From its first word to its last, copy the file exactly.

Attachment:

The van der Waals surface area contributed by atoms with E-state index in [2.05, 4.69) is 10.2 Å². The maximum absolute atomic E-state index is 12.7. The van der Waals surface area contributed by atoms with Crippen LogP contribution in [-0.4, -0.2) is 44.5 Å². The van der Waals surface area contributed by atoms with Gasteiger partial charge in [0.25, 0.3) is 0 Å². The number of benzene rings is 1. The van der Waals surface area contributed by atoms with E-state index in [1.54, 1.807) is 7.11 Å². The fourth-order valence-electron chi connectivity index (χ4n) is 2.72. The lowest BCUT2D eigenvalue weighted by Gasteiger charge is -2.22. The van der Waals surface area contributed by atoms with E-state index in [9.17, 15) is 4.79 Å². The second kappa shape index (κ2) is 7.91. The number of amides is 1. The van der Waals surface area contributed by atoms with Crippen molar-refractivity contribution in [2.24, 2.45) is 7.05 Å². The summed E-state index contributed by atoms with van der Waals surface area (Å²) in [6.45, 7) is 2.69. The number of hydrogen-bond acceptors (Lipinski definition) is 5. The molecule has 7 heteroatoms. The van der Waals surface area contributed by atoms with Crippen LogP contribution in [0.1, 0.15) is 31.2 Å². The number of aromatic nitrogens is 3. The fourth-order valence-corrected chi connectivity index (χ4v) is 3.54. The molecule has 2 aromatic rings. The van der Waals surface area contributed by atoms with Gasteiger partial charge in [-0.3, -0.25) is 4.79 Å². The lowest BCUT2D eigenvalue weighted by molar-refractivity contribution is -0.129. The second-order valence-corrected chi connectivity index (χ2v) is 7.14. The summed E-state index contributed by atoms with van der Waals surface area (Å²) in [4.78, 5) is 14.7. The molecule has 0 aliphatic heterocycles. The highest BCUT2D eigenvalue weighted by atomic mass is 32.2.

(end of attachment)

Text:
The van der Waals surface area contributed by atoms with E-state index in [2.05, 4.69) is 10.2 Å². The maximum absolute atomic E-state index is 12.7. The van der Waals surface area contributed by atoms with Crippen LogP contribution in [-0.4, -0.2) is 44.5 Å². The van der Waals surface area contributed by atoms with Gasteiger partial charge in [0.25, 0.3) is 0 Å². The number of benzene rings is 1. The van der Waals surface area contributed by atoms with E-state index in [1.54, 1.807) is 7.11 Å². The fourth-order valence-electron chi connectivity index (χ4n) is 2.72. The lowest BCUT2D eigenvalue weighted by Gasteiger charge is -2.22. The van der Waals surface area contributed by atoms with E-state index in [9.17, 15) is 4.79 Å². The second kappa shape index (κ2) is 7.91. The number of amides is 1. The van der Waals surface area contributed by atoms with Crippen molar-refractivity contribution in [2.24, 2.45) is 7.05 Å². The summed E-state index contributed by atoms with van der Waals surface area (Å²) in [6.45, 7) is 2.69. The number of hydrogen-bond acceptors (Lipinski definition) is 5. The molecule has 7 heteroatoms. The van der Waals surface area contributed by atoms with Crippen LogP contribution in [0.1, 0.15) is 31.2 Å². The number of aromatic nitrogens is 3. The fourth-order valence-corrected chi connectivity index (χ4v) is 3.54. The molecule has 2 aromatic rings. The van der Waals surface area contributed by atoms with Gasteiger partial charge in [-0.3, -0.25) is 4.79 Å². The lowest BCUT2D eigenvalue weighted by molar-refractivity contribution is -0.129. The second-order valence-corrected chi connectivity index (χ2v) is 7.14. The summed E-state index contributed by atoms with van der Waals surface area (Å²) in [4.78, 5) is 14.7. The molecule has 0 aliphatic heterocycles. The highest BCUT2D eigenvalue weighted by atomic mass is 32.2.